Peterloo Poets

Poetry Publishers 1972 - 2009

We are sorry to announce the death of John Whitworth 11.12.1945 to 20.04.19
Many of you will know John was a well loved and respected member of the Peterloo Poets “family” in its day and was a staunch Peterloo Poets supporter over the years.

The funeral will take place at Barham Crematorium Chapel at 12:40pm on Wednesday 22nd May
Barham Crematorium (CT4 6QU) is 9.6 miles (a 20 minute drive) from Canterbury, using the A2 to Dover.
No flowers, please, but any donations would be appreciated, in John’s name, to: Pilgrim’s Hospice, 56 London Road, Canterbury, Kent, CT2 8JA or online at www.pilgrimshospices.org

 Following his editorship of the poetry magazine Phoenix (1958 - 1975), Harry Chambers founded Peterloo Poets in Manchester in 1972.
Peterloo’s first two full collections published in 1976 were Elma Mitchell’s The Poor Man in the Flesh and Edmond Leo Wright’s The Horwich Hennets. Peterloo Poets went on to publish 240 volumes of poetry.

To view the full Peterloo Poets Catalogue
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Landscape With Small Humans



Original Cover Price:



Poems by John Whitworth


John Whitworth was born in 1945 and lives in Canterbury with his wife and two daughters. He has been a reviewer of poetry for Poetry Review and has reviewed everything except football for The Spectator. Longish Whitworth poems have been ambushing readers of The Independent’s Arts pages, two have appeared in The Times, one, much to his own surprise, in The Mail On Sunday, and another as an epigraph to an anthropological view on violence in Northern Ireland. He edited The Faber Book Of Blue Verse and sometimes wishes he hadn’t. His previous volume of poems, Tennis And Sex And Death (1989) is still available at 7.95 post free from Peterloo Poets.

Tennis And Sex And Death is witty, urbane, entertaining and infallibly precise verse . . . What is remarkable is the range of emotions (from contempt to compassion) which [he] is able to stimulate . . .’
Peter Reading, Sunday Times Books

’A genuinely funny poet and getting better with each book.’
William Scammell, London Magazine

’doubles you up with helpless laughter.’
John Lucas, New Statesman and Society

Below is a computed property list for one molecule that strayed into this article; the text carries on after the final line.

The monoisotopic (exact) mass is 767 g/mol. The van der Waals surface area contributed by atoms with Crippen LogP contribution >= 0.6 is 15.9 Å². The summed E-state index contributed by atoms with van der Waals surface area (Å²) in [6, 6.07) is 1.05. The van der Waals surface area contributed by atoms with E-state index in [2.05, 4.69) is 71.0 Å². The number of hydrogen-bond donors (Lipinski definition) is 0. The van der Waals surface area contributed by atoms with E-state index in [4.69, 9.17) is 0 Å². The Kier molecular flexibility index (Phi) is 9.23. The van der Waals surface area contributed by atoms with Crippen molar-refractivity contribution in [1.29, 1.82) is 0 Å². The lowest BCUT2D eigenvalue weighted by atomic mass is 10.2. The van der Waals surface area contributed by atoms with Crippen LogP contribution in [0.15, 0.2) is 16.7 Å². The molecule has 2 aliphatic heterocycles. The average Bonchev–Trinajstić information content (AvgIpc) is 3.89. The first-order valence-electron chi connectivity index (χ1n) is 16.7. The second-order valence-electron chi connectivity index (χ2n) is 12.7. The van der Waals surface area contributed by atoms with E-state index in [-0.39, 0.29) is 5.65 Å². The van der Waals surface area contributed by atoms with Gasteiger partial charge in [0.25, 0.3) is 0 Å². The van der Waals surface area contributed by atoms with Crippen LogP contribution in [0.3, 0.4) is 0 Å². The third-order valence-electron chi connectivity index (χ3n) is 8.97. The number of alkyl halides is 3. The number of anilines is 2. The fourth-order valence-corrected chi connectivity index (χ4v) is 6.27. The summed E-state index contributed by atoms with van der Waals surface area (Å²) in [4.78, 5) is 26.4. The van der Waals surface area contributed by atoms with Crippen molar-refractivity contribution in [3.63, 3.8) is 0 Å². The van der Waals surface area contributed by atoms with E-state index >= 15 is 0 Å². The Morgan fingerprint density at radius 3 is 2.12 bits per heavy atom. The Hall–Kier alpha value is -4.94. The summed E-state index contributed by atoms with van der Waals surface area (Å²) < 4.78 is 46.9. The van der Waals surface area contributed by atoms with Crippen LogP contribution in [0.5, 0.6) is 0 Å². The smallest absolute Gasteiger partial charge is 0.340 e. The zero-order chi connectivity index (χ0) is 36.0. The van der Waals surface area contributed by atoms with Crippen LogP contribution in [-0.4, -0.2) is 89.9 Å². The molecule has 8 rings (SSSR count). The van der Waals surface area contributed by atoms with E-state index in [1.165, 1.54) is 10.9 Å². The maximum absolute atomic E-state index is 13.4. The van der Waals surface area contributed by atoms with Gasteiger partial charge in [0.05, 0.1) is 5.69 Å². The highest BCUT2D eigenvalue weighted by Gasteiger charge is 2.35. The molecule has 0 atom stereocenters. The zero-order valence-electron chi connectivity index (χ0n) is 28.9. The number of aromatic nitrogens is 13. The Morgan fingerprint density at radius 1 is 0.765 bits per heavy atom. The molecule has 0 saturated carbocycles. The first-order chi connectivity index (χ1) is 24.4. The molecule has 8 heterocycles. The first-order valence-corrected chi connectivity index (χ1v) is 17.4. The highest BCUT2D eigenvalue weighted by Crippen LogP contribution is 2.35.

’both touching and tender.’
Gavin Ewart, Poetry Review

Landscape With Small Humans, John Whitworth’s fifth volume of poems, evokes a middle-class ‘50’s childhood, the first half spent in a gentle, semi-rural Bakerlooland, and the second half in an Edinburgh fiercely hostile to English incomers. There are 52 short poems, variations on a 20-line form, the equal split between England and Scotland perhaps echoing a split in the poet’s own personality.


A Word On Bullying

The English are good folk to go among;
Tactile, unused to violence of the tongue
Their natural aggression is inchoate:
But Scots are hard, hard men. A Scottish poet
Is still a hard, hard man and lets you know it.

Be nice to people; they’ll be nice to you -
My English lesson but it isn’t true.
Better to learn the butcher-bird, the Shrike
That sticks his enemies up on a spike,
Better to learn pre-emptive counterstrike

And love your enemies as I love mine:
I treasure him, my own, my valentine,
Valentine Tudball – this exultant Jock
With the amazing handle, thought to mock
My name, and turn me to a laughing-stock.

Why did he? You snivelling hypocrite,.
Because he could. Eh Whitworth? Worth a wit?
Eh Shitworth? Worth shit all? Bang on, sweet slanger,
My handsome Valentine, my bold haranguer,
My stormtroop darling and my doppel-ganger


Price 7.95 per copy post free (5.30 post free to Associate Members)
Cover illustration: Poster of an ‘N15’ Class engine shown at Waterloo. Reproduced by permission of the Keeper of the National Railway Museum, York.
Publication: AUTUMN 1993 (64 pages laminated paperback)